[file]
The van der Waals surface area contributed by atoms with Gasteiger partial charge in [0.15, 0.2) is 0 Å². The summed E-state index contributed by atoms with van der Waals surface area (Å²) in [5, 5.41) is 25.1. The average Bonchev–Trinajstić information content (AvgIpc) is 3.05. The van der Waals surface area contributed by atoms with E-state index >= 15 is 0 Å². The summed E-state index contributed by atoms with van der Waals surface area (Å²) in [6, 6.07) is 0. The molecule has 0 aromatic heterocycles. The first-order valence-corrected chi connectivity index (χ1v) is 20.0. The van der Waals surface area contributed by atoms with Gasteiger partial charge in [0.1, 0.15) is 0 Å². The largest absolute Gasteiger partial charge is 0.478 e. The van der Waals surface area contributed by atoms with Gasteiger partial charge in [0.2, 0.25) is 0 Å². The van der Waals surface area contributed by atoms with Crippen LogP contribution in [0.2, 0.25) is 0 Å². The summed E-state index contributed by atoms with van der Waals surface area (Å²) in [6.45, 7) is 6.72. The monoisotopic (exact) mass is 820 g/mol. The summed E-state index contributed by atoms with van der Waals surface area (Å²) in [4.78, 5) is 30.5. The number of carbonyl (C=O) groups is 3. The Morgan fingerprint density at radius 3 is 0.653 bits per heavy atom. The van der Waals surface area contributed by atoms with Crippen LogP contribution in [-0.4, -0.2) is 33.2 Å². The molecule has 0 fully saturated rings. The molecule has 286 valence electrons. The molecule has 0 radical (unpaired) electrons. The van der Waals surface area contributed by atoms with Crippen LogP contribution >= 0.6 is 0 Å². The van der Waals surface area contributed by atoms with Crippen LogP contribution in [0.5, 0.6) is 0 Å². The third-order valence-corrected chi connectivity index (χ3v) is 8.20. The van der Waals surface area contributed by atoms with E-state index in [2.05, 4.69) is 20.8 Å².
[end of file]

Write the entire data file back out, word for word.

The van der Waals surface area contributed by atoms with Gasteiger partial charge in [0.15, 0.2) is 0 Å². The summed E-state index contributed by atoms with van der Waals surface area (Å²) in [5, 5.41) is 25.1. The average Bonchev–Trinajstić information content (AvgIpc) is 3.05. The van der Waals surface area contributed by atoms with E-state index >= 15 is 0 Å². The summed E-state index contributed by atoms with van der Waals surface area (Å²) in [6, 6.07) is 0. The molecule has 0 aromatic heterocycles. The first-order valence-corrected chi connectivity index (χ1v) is 20.0. The van der Waals surface area contributed by atoms with Gasteiger partial charge in [0.1, 0.15) is 0 Å². The largest absolute Gasteiger partial charge is 0.478 e. The van der Waals surface area contributed by atoms with Gasteiger partial charge in [0.2, 0.25) is 0 Å². The van der Waals surface area contributed by atoms with Crippen LogP contribution in [0.2, 0.25) is 0 Å². The summed E-state index contributed by atoms with van der Waals surface area (Å²) in [6.45, 7) is 6.72. The monoisotopic (exact) mass is 820 g/mol. The summed E-state index contributed by atoms with van der Waals surface area (Å²) in [4.78, 5) is 30.5. The number of carbonyl (C=O) groups is 3. The Morgan fingerprint density at radius 3 is 0.653 bits per heavy atom. The van der Waals surface area contributed by atoms with Crippen LogP contribution in [-0.4, -0.2) is 33.2 Å². The molecule has 0 fully saturated rings. The molecule has 286 valence electrons. The molecule has 0 radical (unpaired) electrons. The van der Waals surface area contributed by atoms with Crippen LogP contribution >= 0.6 is 0 Å². The van der Waals surface area contributed by atoms with Crippen LogP contribution in [0.5, 0.6) is 0 Å². The third-order valence-corrected chi connectivity index (χ3v) is 8.20. The van der Waals surface area contributed by atoms with E-state index in [2.05, 4.69) is 20.8 Å².